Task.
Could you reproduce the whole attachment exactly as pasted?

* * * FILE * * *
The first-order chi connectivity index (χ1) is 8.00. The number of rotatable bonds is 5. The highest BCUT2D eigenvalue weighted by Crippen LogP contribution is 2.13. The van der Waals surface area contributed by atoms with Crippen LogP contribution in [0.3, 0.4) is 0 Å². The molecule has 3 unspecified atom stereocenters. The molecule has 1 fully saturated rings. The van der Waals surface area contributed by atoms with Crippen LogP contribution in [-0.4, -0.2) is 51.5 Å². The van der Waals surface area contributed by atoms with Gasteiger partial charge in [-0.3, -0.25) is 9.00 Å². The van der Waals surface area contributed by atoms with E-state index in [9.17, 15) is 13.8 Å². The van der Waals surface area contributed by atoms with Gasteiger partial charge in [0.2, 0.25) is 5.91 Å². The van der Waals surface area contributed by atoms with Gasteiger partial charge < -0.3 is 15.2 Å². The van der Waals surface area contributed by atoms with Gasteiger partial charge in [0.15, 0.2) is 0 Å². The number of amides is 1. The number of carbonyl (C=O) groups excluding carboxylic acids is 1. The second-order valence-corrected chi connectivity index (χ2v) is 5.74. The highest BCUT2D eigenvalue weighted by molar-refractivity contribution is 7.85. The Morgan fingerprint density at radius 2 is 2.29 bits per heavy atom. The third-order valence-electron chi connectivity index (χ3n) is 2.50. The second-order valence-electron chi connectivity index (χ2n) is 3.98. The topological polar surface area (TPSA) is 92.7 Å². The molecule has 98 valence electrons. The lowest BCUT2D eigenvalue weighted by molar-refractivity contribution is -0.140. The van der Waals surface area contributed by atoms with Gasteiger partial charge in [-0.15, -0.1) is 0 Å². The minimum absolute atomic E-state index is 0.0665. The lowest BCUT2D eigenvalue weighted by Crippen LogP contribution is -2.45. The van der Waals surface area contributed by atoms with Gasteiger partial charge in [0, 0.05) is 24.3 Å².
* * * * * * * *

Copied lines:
The first-order chi connectivity index (χ1) is 8.00. The number of rotatable bonds is 5. The highest BCUT2D eigenvalue weighted by Crippen LogP contribution is 2.13. The van der Waals surface area contributed by atoms with Crippen LogP contribution in [0.3, 0.4) is 0 Å². The molecule has 3 unspecified atom stereocenters. The molecule has 1 fully saturated rings. The van der Waals surface area contributed by atoms with Crippen LogP contribution in [-0.4, -0.2) is 51.5 Å². The van der Waals surface area contributed by atoms with Gasteiger partial charge in [-0.3, -0.25) is 9.00 Å². The van der Waals surface area contributed by atoms with E-state index in [9.17, 15) is 13.8 Å². The van der Waals surface area contributed by atoms with Gasteiger partial charge in [0.2, 0.25) is 5.91 Å². The van der Waals surface area contributed by atoms with Gasteiger partial charge < -0.3 is 15.2 Å². The van der Waals surface area contributed by atoms with Gasteiger partial charge in [0.15, 0.2) is 0 Å². The number of amides is 1. The number of carbonyl (C=O) groups excluding carboxylic acids is 1. The second-order valence-corrected chi connectivity index (χ2v) is 5.74. The highest BCUT2D eigenvalue weighted by molar-refractivity contribution is 7.85. The Morgan fingerprint density at radius 2 is 2.29 bits per heavy atom. The third-order valence-electron chi connectivity index (χ3n) is 2.50. The second-order valence-electron chi connectivity index (χ2n) is 3.98. The topological polar surface area (TPSA) is 92.7 Å². The molecule has 98 valence electrons. The lowest BCUT2D eigenvalue weighted by molar-refractivity contribution is -0.140. The van der Waals surface area contributed by atoms with Gasteiger partial charge in [-0.15, -0.1) is 0 Å². The minimum absolute atomic E-state index is 0.0665. The lowest BCUT2D eigenvalue weighted by Crippen LogP contribution is -2.45. The van der Waals surface area contributed by atoms with Gasteiger partial charge in [0, 0.05) is 24.3 Å².